Six years ago the larger part of this city. Some of the most palatial houses
addition constituted a farm. It was
in such a run-down condition that one
might have classed it as an "aban-
doned" farm. Today more than one
hundred acres of farm land have been
TO THE PEOPLE OF ROSSFORD
This issue of the Journal goes into
hundreds of Rossford homes for the
first time and in explanation we are
nUnj o v,o,. n,i m,
services of Mrs. Mary Spencer Hohl as
our representative in that thriving I sistanfc treasurer, C. E. Taylor. The score was 21 and 24 in favor of Wood
..mi x i. n ;, 1....U rnew nresident was formerly vice-nresi- ward school. The games were fast and
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be given and she will also handle all
subscriptions. We beg the people to
consider the Journal their home paper
ever ready to boost for them, and to
aid in the upbuilding of their progres
sive town. But we would add that
the success of the undertaking, the
amount of news each week appearing
will rest in a great measure on the
manner in which they co-operate with
the local editor. If all will lend their
aid in securing the news there can be
no doubt of the success of the project.
Edward Ford, president of the Ed-
ward Ford Plate Glass Companay, was
born at Danville, Ind, January 21,
1843. He received a high school edu-
cation, and his first ten years of bum-
ness life were spent in boating on the
Ohio and Mississippi rivers, first in the
capacity of clerk and later as captain.
His run was from Louisville to New
Orleans. After selling out his steam-
manufacture of window glass with his Will go about their "biz
father and brother. In 1870 his father, And !?ve ,e toYn af d
Capt. J. B. Ford, built the-first plate
glass works in America, at New Al-
bany, Ind., which was destroyed by fire
before all the machinery was in place.
The works were rebuilt and ran for a
number of years, until Capt. Ford sold
out and went to Creighton, Pa., where
he built the first works of what is now
known as the Pittsburg Plate Glass
Co. When he built, however, this com -
pany was not in existence, the orig-
inal name being the New York City
Plate Glass Co. When it was organ-
ized Edward Ford was elected its
president and general manager, re-
maining with the company in that ca-
pacity for fifteen years. He then sold
.put his entire interest to the company
and retired, going to Wyandotte,
Mich., where his father was interested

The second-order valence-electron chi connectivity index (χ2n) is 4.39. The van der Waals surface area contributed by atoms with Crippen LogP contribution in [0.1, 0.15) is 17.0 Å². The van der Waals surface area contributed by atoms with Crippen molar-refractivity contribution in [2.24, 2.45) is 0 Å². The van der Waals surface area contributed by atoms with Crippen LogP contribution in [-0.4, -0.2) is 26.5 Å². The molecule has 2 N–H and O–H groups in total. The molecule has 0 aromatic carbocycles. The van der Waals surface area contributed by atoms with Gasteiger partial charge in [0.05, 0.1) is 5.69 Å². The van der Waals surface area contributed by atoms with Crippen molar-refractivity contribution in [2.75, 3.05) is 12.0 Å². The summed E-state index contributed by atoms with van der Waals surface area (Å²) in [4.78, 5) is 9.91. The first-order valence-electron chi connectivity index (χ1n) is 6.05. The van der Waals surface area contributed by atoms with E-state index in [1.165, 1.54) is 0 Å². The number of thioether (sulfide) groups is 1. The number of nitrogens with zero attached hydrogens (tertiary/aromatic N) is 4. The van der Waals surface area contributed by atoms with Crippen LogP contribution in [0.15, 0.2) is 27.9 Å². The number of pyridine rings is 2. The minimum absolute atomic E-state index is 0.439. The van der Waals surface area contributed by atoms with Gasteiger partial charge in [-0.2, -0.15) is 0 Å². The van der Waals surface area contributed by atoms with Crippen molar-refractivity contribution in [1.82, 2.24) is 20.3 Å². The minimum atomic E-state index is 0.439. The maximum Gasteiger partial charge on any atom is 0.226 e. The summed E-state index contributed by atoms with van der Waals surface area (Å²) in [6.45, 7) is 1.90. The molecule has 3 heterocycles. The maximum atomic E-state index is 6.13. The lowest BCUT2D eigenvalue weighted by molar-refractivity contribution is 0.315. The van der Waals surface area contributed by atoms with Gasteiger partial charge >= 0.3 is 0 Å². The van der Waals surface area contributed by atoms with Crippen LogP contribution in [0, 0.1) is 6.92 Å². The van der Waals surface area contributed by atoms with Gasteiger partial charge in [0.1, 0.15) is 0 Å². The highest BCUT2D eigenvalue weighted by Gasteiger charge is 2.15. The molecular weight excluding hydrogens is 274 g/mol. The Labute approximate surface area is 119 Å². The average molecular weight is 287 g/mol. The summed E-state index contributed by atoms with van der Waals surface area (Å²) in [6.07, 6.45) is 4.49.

in the soda ash business. For two
years ho managed the business, but his
heart was not in it. As he expressed
it: "I am no chemist, and the soda
ash business is all. chemistry.
He longed to get back into a busi-
ness he understood, and it was but
natural that he should return to the
manufacturing ot plate glass, ne inun
came to Toledo and built No. 1 factory
and at the same time established the
town of Rossford, O., in the year of
1899. In 1913 No. 2 factory, which is
tho largest plate glass factory in the
world, was completed and put into
operation. Mr. Ford, on account of
poor health, for the past year has not
been able to give tho business but very
little attention, depending on his son
Goorgo and his able assistants to look
after the affairs of the company,
EDWARD FORD RETIRES
Edward Ford, president of tho Ed
ward Ford Plate Glass Co., has retired
from active presidency of the glass
company in Rossford, and his son,
George R. Ford, has been named as his
Tho elder Mr. Ford has been seri
ously ill since last August and is at
present in Sarasota, Fla.f where he is
ii . . i . .1
convened into improved streets ana
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of building sites for private residences.
that can bo found about Toledo have
been built at Eagle Point and homes to
meet the needs and tastes of cultured
people are built and in the process of
construction throughout the addition.
said to be recovering.
Other officers of the plant now are
First vice-president, J. B. Ford; second
vice-president, W. W. Knight; vice-,
president and secretary, Clark Husted;
general saies manager, a. j. icKen-.
. 1 . 1 . . Tf T TT ! 1
rode! manager, E. E. Bowers and as-
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"ew iirusiuent was lurmuny viuu-wrtsi-,
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uent aim ireusurur. ne ruuuns ins
office as treasurer. I
Talk about your Dixie Land
I Or "Swanee River" home,
"Greenland's Icy Mountains,"
Or where e'er you care to roam;
There's no where in this country,
The land that gave us birth
A better lace than Rossford,
It's the best old town on earth.
We love its pleasant places,
1 TVio nTiiivMina lnVi flnrl Vinmps.
Rs gca of h faces
As on itg stretg one roamg.
And each Qne secms SQ cheery
AnJ smiles and sayS( HeUo,
he days are neyer drearV(
Whjn Rossford folks you know
So let's Hurrah! for Rossford,
The grandest town there is,
And boost 'till all the knockers
And sing its praises loud.
Or. TCu!rt A Z-F itMi'wn n Inlnt
" " " "ui " .....i,
'"u Jl" our uuos"el "uwu-
There's a very old saying,
''Think twice before you speak;"
Let every body try it
A couple times this week.
Now every time a mean thing